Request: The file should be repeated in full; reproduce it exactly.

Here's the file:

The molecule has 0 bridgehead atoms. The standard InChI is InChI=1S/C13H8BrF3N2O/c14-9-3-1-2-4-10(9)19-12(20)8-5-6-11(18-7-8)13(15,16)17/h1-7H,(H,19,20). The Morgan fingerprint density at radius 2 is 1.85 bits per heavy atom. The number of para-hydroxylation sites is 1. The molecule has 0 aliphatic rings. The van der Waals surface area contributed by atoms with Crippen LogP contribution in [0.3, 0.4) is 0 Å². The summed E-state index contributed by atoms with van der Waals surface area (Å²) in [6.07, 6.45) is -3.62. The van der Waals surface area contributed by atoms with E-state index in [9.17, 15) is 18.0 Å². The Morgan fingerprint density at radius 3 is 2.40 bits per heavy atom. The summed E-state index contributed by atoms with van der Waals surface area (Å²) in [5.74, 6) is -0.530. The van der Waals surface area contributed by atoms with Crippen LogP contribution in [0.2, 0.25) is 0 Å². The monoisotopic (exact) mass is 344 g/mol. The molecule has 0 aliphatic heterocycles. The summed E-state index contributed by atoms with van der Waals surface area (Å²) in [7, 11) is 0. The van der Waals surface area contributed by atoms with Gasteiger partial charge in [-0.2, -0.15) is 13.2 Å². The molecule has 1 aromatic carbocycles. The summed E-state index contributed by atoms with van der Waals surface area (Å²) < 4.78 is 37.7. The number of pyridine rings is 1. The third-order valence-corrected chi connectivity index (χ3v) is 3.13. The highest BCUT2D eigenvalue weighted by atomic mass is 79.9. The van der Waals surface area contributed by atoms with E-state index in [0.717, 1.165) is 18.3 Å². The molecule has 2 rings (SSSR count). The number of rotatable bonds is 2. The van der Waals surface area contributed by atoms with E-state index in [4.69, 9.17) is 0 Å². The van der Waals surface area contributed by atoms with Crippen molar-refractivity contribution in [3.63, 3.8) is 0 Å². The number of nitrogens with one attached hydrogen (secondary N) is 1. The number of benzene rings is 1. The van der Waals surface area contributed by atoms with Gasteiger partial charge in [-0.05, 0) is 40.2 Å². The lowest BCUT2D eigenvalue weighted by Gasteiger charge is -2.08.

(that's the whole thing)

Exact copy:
The molecule has 0 bridgehead atoms. The standard InChI is InChI=1S/C13H8BrF3N2O/c14-9-3-1-2-4-10(9)19-12(20)8-5-6-11(18-7-8)13(15,16)17/h1-7H,(H,19,20). The Morgan fingerprint density at radius 2 is 1.85 bits per heavy atom. The number of para-hydroxylation sites is 1. The molecule has 0 aliphatic rings. The van der Waals surface area contributed by atoms with Crippen LogP contribution in [0.3, 0.4) is 0 Å². The summed E-state index contributed by atoms with van der Waals surface area (Å²) in [6.07, 6.45) is -3.62. The van der Waals surface area contributed by atoms with E-state index in [9.17, 15) is 18.0 Å². The Morgan fingerprint density at radius 3 is 2.40 bits per heavy atom. The summed E-state index contributed by atoms with van der Waals surface area (Å²) in [5.74, 6) is -0.530. The van der Waals surface area contributed by atoms with Crippen LogP contribution in [0.2, 0.25) is 0 Å². The monoisotopic (exact) mass is 344 g/mol. The molecule has 0 aliphatic heterocycles. The summed E-state index contributed by atoms with van der Waals surface area (Å²) in [7, 11) is 0. The van der Waals surface area contributed by atoms with Gasteiger partial charge in [-0.2, -0.15) is 13.2 Å². The molecule has 1 aromatic carbocycles. The summed E-state index contributed by atoms with van der Waals surface area (Å²) < 4.78 is 37.7. The number of pyridine rings is 1. The third-order valence-corrected chi connectivity index (χ3v) is 3.13. The highest BCUT2D eigenvalue weighted by atomic mass is 79.9. The van der Waals surface area contributed by atoms with E-state index in [0.717, 1.165) is 18.3 Å². The molecule has 2 rings (SSSR count). The number of rotatable bonds is 2. The van der Waals surface area contributed by atoms with E-state index in [4.69, 9.17) is 0 Å². The van der Waals surface area contributed by atoms with Crippen molar-refractivity contribution in [3.63, 3.8) is 0 Å². The number of nitrogens with one attached hydrogen (secondary N) is 1. The number of benzene rings is 1. The van der Waals surface area contributed by atoms with Gasteiger partial charge in [-0.05, 0) is 40.2 Å². The lowest BCUT2D eigenvalue weighted by Gasteiger charge is -2.08.